TUCSON, Ariz. (KOLD News 13) - Keeping every student fed isn’t free. As it turns out, the Tucson Unified School District has been footing the bill for many families.
Only halfway through the 2020-2021 school year, the food service debt has already reached nearly $350,000. That’s close to the same amount for the entire 2019-2020 school year.
“So, essentially, we are on track to double that amount,” said Lindsay Aguilar, the administrative dietician for TUSD Food Services.
Aguilar says students with unpaid food debt don’t qualify for the federal government’s free meal program.
“This is a revenue that we are not getting reimbursed for because these are for meals that should be paid for by those that are receiving the meals,” she said.
At the end of each fiscal year, the district ends up paying off those debts.
“We have been paying that unpaid lunch debt from district funds, from our axillary account,” said Renee Weatherless, the executive director of finance for TUSD.
The rainy-day, miscellaneous funding could instead be spent on things like band uniforms or be filtered back into classrooms.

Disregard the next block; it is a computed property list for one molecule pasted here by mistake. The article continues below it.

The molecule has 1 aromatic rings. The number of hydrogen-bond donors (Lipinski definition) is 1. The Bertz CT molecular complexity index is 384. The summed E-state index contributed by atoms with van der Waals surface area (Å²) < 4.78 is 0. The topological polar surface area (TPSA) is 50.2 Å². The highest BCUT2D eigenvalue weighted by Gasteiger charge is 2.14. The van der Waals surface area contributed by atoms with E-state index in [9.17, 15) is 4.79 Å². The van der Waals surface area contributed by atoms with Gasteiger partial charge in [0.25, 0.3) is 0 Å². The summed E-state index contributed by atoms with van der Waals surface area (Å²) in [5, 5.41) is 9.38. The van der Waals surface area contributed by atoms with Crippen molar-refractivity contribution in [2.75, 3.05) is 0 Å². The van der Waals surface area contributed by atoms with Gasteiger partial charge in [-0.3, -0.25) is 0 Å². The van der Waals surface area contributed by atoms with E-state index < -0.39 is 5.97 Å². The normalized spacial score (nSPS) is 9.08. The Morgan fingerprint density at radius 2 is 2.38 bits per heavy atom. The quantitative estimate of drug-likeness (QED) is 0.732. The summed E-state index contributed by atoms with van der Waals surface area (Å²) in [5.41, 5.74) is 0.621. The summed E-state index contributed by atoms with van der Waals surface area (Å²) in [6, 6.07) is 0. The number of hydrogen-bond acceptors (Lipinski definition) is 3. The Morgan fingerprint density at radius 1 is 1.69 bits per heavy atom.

That’s why, during Tuesday night’s meeting, the TUSD school board voted on a measure to reduce the growing debt.
Before, students could rack up unlimited breakfast and lunch debt on their accounts. Now, kindergartners to eighth-grade students will be limited to two unpaid meals. High schoolers won’t even be able to charge their account unless they have money to pay for their meals.
However, Aguilar said that doesn’t mean students will be going hungry.
Those without funds will be offered an “alternative meal.” It will be comprised of items already on the menu.
“That way, you’re not singling out a student that maybe doesn’t have funds,” Aguilar said. “And students will be getting the nourishment that they need.”
Aguilar estimates the changes will reduce the growing debt by at least 20 percent.
The new policy goes into effect immediately, but there will be a grace period and parents will be notified.